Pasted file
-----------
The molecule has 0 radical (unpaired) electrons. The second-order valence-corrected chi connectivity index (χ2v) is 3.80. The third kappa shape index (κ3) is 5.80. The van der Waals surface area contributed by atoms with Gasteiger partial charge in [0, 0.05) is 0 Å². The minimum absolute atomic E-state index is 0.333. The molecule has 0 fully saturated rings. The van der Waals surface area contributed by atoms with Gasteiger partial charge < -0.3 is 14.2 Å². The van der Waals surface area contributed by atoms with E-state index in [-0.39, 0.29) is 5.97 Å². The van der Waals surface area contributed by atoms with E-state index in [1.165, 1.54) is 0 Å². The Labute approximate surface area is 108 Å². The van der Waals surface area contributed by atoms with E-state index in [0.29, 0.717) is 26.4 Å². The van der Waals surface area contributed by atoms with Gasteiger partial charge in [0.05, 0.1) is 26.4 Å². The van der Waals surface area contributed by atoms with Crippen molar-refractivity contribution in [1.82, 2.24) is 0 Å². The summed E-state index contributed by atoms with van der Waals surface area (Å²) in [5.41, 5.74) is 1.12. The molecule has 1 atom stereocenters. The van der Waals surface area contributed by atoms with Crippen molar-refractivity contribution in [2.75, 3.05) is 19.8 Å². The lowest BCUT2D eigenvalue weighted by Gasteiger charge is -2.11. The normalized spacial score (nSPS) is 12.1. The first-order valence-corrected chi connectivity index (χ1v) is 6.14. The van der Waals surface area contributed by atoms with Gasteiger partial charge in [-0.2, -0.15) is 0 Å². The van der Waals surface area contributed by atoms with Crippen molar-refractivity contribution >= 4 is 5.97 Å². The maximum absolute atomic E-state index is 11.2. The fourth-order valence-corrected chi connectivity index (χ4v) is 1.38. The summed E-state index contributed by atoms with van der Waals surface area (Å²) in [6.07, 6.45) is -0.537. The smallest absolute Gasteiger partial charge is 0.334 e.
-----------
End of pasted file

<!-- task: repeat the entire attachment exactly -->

The molecule has 0 radical (unpaired) electrons. The second-order valence-corrected chi connectivity index (χ2v) is 3.80. The third kappa shape index (κ3) is 5.80. The van der Waals surface area contributed by atoms with Gasteiger partial charge in [0, 0.05) is 0 Å². The minimum absolute atomic E-state index is 0.333. The molecule has 0 fully saturated rings. The van der Waals surface area contributed by atoms with Gasteiger partial charge < -0.3 is 14.2 Å². The van der Waals surface area contributed by atoms with E-state index in [-0.39, 0.29) is 5.97 Å². The van der Waals surface area contributed by atoms with E-state index in [1.165, 1.54) is 0 Å². The Labute approximate surface area is 108 Å². The van der Waals surface area contributed by atoms with E-state index in [0.29, 0.717) is 26.4 Å². The van der Waals surface area contributed by atoms with Gasteiger partial charge in [0.05, 0.1) is 26.4 Å². The van der Waals surface area contributed by atoms with Crippen molar-refractivity contribution in [1.82, 2.24) is 0 Å². The summed E-state index contributed by atoms with van der Waals surface area (Å²) in [5.41, 5.74) is 1.12. The molecule has 1 atom stereocenters. The van der Waals surface area contributed by atoms with Crippen molar-refractivity contribution in [2.75, 3.05) is 19.8 Å². The lowest BCUT2D eigenvalue weighted by Gasteiger charge is -2.11. The normalized spacial score (nSPS) is 12.1. The first-order valence-corrected chi connectivity index (χ1v) is 6.14. The van der Waals surface area contributed by atoms with Gasteiger partial charge in [-0.2, -0.15) is 0 Å². The van der Waals surface area contributed by atoms with Crippen molar-refractivity contribution >= 4 is 5.97 Å². The maximum absolute atomic E-state index is 11.2. The fourth-order valence-corrected chi connectivity index (χ4v) is 1.38. The summed E-state index contributed by atoms with van der Waals surface area (Å²) in [6.07, 6.45) is -0.537. The smallest absolute Gasteiger partial charge is 0.334 e.